Pro-Con Matrix


In any particular act of the consumer-producer, does consumption outweigh production, or vice versa?Is production a simple extension of consumption (one is in effect buying the right to produce something, as one buys the right to eat a Big Mac?) Or does production become a means of understanding, transforming, perhaps circumventing or re-directing, some segment of the cycle of consumption?

In some activities, and among some practioners, consumption far outweighs production. Websites designed for children often revolve around the lives of the branded toys, foods, and TV characters that animate the incredible edible landscape of the new childhood. Providing young consumers with the design tools needed to create branded placemats, bookmarks, and paper dolls incites a limited productive act in order to stimulate further identification with and consumption of the featured commodity. A highly scripted productive moment remains fully in the service of increased consumption.

At the other end of the matrix we find activities initiated by the purchase of a core set of tools, with production blossoming rapidly from a small investment and not necessarily leading to the immediate purchase of new tools. A simple design program such as PhotoShop, available in both simple and professional formats, can generate huge numbers of home-based products without requiring further investment in Adobe.

Somewhere in the middle of these extremes we find the digital camera, an affordable tool inhabiting a world of add-ons and services that puts in the hands of the consumer a host of aesthetic decisions that formerly belonged to the professional darkroom, and easily hooks into both conventional and electronic forms of publication and dissemination. Subjective factors loom large here: the consumer who takes her cartridge to a corporate kiosk in order to print out 3×5 prints is avoiding the productive capacities of the digital camera. Another consumer who uses the camera to populate a website or edit a newsletter is exploiting the productive end of the PRO-CON MATRIX. For many consumers, such productive work requires training and socialization; user-groups, with or without industry support, and hands-on workshops sponsored by community colleges aid tremendously in putting the means of production in the hands of the consumer.

The consumer-producer’s location on the PRO-CON MATRIX also involves one’s level of engagement (practical, cognitive, critical, and creative) with the tools, processes, and products at hand. Does creating one’s own “brand” (for an idea, a child, a website, a class, or a team) change one’s relation to branding more generally? How much of home design work is pre-programmed by templates and menus? How do these templates imagine in advance certain parameters for design, production, and distribution, and how, when, and why do consumer-producers override these pre-designs? To what extent can consumer-productions function as a kind of bourgeois samizdat ( the illegal mimeographed publications produced by dissidents under Communist rule), offering both alternatives to and commentaries on the main stream of consumer culture, either explicitly, as part of their content and project, or implicitly, through the bare fact of making and sharing objects at the edges of the mass-mediated landscape? Below are three subjective positions on the PRO-CON MATRIX.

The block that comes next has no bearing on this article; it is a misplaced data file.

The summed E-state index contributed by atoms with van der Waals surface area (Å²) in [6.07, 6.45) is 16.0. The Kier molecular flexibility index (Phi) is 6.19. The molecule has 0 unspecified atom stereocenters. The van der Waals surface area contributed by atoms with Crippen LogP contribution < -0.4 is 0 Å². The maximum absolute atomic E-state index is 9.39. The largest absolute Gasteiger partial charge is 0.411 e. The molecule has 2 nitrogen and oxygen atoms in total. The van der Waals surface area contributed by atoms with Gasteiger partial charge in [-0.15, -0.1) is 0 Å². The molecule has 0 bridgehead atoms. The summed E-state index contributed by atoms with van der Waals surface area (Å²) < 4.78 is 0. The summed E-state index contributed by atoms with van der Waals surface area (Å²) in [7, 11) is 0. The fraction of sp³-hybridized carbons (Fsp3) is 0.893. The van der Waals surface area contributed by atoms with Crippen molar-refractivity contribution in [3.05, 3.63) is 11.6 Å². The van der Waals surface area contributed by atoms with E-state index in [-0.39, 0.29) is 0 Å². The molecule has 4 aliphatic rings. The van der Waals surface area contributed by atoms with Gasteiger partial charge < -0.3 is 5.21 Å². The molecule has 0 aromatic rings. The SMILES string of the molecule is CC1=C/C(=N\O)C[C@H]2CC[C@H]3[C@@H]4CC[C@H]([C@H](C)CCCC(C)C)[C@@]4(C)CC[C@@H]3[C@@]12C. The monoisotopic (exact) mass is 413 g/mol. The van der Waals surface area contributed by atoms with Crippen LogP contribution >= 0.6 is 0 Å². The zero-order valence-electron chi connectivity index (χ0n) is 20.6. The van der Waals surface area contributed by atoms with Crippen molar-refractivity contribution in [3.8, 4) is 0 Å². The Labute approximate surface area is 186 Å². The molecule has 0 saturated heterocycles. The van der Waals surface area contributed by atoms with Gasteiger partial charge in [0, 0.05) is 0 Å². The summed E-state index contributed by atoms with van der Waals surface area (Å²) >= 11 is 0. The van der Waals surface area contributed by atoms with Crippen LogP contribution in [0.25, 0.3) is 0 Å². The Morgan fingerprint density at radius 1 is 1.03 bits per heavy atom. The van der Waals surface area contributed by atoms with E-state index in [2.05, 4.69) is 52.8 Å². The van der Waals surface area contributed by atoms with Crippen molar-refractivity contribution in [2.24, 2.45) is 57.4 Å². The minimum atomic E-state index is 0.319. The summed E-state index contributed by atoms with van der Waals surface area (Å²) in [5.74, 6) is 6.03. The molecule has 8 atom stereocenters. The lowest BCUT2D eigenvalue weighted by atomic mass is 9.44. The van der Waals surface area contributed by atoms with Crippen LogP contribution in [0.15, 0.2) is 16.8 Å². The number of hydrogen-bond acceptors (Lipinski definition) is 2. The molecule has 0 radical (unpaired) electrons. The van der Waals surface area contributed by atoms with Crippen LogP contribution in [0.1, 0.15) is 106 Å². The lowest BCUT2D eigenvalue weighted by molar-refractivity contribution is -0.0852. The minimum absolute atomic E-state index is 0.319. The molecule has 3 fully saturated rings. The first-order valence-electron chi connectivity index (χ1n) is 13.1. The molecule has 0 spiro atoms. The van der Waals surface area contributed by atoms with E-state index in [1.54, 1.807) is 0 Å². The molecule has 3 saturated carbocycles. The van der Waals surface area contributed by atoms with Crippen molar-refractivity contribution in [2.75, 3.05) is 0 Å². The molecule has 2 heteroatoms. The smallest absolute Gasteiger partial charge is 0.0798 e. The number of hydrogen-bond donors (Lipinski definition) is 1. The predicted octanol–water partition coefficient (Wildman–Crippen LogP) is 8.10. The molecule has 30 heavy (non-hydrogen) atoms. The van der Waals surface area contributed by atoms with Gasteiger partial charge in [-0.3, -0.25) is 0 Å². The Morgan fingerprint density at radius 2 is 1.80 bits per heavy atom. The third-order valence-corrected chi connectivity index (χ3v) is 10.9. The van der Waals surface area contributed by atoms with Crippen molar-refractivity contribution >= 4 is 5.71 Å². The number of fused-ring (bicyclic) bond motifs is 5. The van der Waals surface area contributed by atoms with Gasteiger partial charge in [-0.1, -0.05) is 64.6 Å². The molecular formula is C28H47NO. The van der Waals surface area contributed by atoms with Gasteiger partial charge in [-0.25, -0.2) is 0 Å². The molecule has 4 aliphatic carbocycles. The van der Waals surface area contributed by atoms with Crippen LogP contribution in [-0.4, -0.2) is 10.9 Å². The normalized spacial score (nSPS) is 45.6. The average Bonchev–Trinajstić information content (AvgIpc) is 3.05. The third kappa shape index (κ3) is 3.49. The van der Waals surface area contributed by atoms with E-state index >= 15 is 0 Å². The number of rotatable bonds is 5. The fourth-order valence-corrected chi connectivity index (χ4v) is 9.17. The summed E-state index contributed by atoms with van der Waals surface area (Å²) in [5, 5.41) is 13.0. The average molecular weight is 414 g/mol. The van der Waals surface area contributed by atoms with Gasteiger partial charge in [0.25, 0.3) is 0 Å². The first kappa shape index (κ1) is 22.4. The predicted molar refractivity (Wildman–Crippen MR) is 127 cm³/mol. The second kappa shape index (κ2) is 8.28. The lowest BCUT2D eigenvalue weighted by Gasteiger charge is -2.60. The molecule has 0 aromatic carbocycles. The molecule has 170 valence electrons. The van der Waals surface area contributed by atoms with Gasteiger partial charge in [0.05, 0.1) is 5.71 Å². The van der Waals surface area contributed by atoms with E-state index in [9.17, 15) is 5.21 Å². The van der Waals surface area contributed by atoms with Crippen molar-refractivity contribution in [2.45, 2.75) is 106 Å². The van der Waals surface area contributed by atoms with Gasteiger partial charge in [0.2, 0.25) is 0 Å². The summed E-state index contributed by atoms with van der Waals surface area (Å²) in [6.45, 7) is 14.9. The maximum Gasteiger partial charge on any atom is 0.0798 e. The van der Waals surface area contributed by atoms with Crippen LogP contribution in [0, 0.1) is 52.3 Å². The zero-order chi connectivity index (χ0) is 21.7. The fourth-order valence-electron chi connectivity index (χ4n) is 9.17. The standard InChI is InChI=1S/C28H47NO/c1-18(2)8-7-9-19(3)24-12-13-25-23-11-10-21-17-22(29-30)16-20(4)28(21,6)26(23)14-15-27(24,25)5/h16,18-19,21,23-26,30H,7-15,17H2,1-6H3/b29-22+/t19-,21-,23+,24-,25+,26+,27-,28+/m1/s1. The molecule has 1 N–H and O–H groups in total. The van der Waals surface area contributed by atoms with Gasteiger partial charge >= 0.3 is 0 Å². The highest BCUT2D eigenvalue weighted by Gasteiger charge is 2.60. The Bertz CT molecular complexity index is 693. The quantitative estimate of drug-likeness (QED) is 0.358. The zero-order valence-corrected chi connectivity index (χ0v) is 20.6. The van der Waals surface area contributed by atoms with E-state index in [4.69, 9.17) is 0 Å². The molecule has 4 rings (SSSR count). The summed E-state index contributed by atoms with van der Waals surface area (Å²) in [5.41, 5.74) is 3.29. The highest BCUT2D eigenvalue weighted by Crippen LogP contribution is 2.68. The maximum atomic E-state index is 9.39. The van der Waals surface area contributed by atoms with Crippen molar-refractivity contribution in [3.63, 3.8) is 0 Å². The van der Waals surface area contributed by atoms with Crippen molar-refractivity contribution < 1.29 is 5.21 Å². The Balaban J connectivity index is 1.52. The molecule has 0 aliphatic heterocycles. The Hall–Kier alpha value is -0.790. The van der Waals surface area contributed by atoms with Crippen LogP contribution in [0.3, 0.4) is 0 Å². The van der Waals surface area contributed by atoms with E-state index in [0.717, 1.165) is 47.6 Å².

Simply learning how to edit a movie or burn a piece of music changes the consumer’s relation to commerical products by giving insight into the processes behind them. Before any reflective critical consciousness lies a phenomenology of production, resident in the sheer acquistion and exercise of practical knowledge, that generates new modes of acquistion and production.

In the contemporary U.S., citizenship has been largely reduced to the economic function of consumption, which in turn generates various identities founded on the dynamics of branding. The operation of politics itself now uses the same mechanisms of marketing that fuel the consumer economy. The productive capacities of the new consumer has the potential to restore at least minimal functions of classical citizenship. Key here is the institution of micro-publics, cells of civil society that empower communication, deliberation, and acts of judgment (whether consumerist, aesthetic, social, or directly political).

At the far end of PRO-CON MATRIX lies the post-consumer, the producer who has transformed or circumvented consumption as such. The post-consumer might act by innovating substantially the means of production, by changing the nature of intellectual property, or by producing free goods that replace consumption for its users. This consumer-producer, who has usually attained a high level of technical and artistic sophistication, may indeed make acts of production so central to her or his livelihood and professional identification that she has left behind the private and bourgeois function of the consumer almost completely.

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